Download
HTML Embed
HTML EMBED
Click to Copy
Make Me Smart with Kai and Molly

Episode 118: What's in a face?

Jun 18, 2019

Latest Episodes

Download
HTML Embed
HTML EMBED
Click to Copy
Marketplace Morning Report
Download
HTML Embed
HTML EMBED
Click to Copy
Marketplace Morning Report
Download
HTML Embed
HTML EMBED
Click to Copy
Marketplace Morning Report
Download
HTML Embed
HTML EMBED
Click to Copy
Download
HTML Embed
HTML EMBED
Click to Copy
Download
HTML Embed
HTML EMBED
Click to Copy
Marketplace Morning Report
Download
HTML Embed
HTML EMBED
Click to Copy
Download
HTML Embed
HTML EMBED
Click to Copy
Marketplace Morning Report
Download
HTML Embed
HTML EMBED
Click to Copy
Download
HTML Embed
HTML EMBED
Click to Copy

Syrian refugees face financial uncertainty

Tess Vigeland Aug 3, 2012
Share Now on:
HTML EMBED:
COPY
Syrian-Kurdish refugees are seen in the Domiz refugee camp, southeast of Dohuk, in northern Iraq.
Safin Hamed/AFP/Getty Images

Hundreds of thousands of Syrian refugees — mostly women and children — continue to flood border communities in Turkey, Lebanon, Jordan and Iraq. Governments, towns, local host families and non-government aid organizations are scrambling to deal with the growing influx of people.

Michael Kocher, vice president for International Programs at the aid group International Rescue Committee, says the IRC can’t work inside Syria, but it’s setting up health clinics as well as distributing supplies to refugees in Jordan. Kocher says the economic situation for these families is dire.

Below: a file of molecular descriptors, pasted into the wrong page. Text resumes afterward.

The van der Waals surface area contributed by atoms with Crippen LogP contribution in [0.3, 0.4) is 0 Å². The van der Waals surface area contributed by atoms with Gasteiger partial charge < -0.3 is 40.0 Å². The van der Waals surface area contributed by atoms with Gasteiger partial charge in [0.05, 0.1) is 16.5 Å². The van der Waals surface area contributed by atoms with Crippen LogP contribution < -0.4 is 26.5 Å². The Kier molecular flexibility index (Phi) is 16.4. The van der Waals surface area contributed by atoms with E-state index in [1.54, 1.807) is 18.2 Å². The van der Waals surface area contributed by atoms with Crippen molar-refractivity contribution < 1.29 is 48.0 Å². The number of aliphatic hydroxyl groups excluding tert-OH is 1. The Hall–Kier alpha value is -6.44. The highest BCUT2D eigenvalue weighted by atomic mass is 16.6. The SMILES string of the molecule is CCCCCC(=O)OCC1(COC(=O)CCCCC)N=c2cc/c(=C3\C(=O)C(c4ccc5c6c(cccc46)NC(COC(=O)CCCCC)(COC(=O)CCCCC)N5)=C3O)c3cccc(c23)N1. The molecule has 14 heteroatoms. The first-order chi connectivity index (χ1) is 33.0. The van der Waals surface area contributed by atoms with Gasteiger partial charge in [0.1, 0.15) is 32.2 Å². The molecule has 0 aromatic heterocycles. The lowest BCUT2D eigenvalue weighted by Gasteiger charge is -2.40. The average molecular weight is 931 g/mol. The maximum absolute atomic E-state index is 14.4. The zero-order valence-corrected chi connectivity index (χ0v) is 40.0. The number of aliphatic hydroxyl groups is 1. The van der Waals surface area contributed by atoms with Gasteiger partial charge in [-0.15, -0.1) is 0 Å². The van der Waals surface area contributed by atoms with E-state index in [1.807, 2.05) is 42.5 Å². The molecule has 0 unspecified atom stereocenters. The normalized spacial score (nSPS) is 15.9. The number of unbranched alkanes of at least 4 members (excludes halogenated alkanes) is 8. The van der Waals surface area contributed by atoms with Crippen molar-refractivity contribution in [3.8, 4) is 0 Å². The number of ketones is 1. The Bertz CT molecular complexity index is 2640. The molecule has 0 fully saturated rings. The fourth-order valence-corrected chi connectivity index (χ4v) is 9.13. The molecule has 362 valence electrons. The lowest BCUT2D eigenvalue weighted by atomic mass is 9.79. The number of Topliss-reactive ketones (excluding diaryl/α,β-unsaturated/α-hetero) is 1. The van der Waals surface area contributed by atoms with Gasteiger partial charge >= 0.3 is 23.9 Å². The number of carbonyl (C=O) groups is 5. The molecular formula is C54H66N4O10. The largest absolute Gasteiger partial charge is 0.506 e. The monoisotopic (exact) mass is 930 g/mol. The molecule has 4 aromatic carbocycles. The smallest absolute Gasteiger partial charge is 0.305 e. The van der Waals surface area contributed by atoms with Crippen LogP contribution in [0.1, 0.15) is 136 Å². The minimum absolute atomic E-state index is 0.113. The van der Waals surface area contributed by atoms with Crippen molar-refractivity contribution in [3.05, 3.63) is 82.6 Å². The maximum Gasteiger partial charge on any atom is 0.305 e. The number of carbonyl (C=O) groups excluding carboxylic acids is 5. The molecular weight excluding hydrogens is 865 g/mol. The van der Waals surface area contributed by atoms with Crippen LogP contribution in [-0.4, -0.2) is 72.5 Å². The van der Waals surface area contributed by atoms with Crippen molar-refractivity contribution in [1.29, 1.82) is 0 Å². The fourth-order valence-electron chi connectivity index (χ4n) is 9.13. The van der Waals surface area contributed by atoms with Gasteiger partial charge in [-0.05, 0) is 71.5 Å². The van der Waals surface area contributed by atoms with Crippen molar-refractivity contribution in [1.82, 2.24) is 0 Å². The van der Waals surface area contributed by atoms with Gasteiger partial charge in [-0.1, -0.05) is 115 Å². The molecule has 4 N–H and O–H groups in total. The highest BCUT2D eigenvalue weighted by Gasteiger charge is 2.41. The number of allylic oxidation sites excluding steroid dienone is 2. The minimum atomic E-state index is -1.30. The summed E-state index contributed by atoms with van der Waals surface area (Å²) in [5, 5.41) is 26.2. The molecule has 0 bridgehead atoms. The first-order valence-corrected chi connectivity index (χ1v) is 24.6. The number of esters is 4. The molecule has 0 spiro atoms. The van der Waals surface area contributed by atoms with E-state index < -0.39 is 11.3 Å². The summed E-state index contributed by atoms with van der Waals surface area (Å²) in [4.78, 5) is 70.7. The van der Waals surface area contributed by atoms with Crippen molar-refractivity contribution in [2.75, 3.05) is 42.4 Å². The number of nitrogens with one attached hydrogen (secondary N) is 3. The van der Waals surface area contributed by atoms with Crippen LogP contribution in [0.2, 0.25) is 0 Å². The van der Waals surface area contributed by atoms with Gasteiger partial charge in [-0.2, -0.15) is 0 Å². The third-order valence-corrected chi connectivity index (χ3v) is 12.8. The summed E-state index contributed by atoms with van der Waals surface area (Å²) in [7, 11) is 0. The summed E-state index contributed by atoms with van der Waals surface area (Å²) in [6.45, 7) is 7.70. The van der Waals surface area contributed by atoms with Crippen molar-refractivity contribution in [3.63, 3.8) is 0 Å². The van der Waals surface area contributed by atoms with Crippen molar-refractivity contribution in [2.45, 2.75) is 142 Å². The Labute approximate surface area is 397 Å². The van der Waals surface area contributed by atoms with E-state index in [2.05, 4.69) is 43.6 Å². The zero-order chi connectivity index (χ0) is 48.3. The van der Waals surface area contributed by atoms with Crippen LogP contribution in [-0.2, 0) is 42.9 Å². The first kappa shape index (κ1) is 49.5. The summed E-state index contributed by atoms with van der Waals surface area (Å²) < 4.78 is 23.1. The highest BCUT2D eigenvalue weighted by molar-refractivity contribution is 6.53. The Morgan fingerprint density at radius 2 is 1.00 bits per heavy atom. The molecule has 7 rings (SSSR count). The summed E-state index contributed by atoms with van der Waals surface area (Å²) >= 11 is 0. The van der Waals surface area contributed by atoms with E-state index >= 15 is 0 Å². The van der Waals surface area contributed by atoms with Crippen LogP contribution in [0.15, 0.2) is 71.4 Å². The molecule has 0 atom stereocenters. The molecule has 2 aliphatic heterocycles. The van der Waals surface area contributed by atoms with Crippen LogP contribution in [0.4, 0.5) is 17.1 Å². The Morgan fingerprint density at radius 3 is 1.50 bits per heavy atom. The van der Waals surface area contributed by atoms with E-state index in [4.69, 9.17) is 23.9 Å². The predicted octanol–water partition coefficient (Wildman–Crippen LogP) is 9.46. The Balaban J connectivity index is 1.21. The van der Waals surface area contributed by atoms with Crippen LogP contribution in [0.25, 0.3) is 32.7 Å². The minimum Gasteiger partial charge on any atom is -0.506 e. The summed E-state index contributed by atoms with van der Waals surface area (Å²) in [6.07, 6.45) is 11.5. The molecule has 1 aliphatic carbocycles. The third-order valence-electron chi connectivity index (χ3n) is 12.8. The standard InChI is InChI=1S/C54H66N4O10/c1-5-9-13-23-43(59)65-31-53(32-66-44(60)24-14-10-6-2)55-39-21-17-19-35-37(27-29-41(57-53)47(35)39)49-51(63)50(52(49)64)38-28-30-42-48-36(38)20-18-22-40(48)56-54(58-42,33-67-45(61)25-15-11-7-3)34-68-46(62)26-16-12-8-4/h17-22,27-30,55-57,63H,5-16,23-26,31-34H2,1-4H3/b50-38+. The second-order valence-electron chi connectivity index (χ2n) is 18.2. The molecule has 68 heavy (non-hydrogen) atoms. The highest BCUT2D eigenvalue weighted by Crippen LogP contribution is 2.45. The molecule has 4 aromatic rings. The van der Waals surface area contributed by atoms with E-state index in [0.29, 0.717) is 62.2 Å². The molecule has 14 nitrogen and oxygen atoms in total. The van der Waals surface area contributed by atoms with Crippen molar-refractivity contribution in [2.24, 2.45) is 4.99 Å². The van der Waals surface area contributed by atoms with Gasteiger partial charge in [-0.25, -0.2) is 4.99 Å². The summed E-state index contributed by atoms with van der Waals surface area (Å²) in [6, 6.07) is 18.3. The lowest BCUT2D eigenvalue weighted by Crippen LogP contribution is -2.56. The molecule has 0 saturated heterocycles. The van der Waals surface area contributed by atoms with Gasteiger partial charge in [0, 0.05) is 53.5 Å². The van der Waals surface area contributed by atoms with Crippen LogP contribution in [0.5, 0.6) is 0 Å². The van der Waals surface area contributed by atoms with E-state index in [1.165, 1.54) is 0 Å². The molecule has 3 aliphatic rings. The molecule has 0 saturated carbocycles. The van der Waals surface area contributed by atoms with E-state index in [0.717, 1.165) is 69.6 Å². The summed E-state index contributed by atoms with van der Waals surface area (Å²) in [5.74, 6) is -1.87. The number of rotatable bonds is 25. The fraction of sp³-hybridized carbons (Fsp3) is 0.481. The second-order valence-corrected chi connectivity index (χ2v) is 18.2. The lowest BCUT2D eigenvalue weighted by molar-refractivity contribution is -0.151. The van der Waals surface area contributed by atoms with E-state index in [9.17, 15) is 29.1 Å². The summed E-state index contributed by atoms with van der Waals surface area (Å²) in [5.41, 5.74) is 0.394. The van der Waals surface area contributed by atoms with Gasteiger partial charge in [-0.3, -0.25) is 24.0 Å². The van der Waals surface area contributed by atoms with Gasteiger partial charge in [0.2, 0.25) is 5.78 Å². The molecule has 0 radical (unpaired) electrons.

“We’re seeing that many of the families we’re working with, they run out of money within a week’s time, surely in four, five, six week’s time,” he says. “The economic toll of this is substantial. And the longer this goes on the worse it’s going to get. “

Among the problems these refugees face in border communities: poor infrastructure, difficult sanitation services and high unemployment. In Jordan, for example, Syrian refugees are unable to work legally. And any work a refugee might find would be in the black market — for very little money.

“It’s a very difficult situation. They are very much in limbo,” says Kocher. “There is no prospect of returning home at all right now to Syria. And obviously it’s very, very unclear how long this highly complex situation might go on.”

If you’re a member of your local public radio station, we thank you — because your support helps those stations keep programs like Marketplace on the air.  But for Marketplace to continue to grow, we need additional investment from those who care most about what we do: superfans like you.

Your donation — as little as $5 — helps us create more content that matters to you and your community, and to reach more people where they are – whether that’s radio, podcasts or online.

When you contribute directly to Marketplace, you become a partner in that mission: someone who understands that when we all get smarter, everybody wins.

Make a good investment!

Looking for a great deal?
Get ALL THREE of our new thank-you gifts when you donate $120.

This is a limited time offer – so act soon!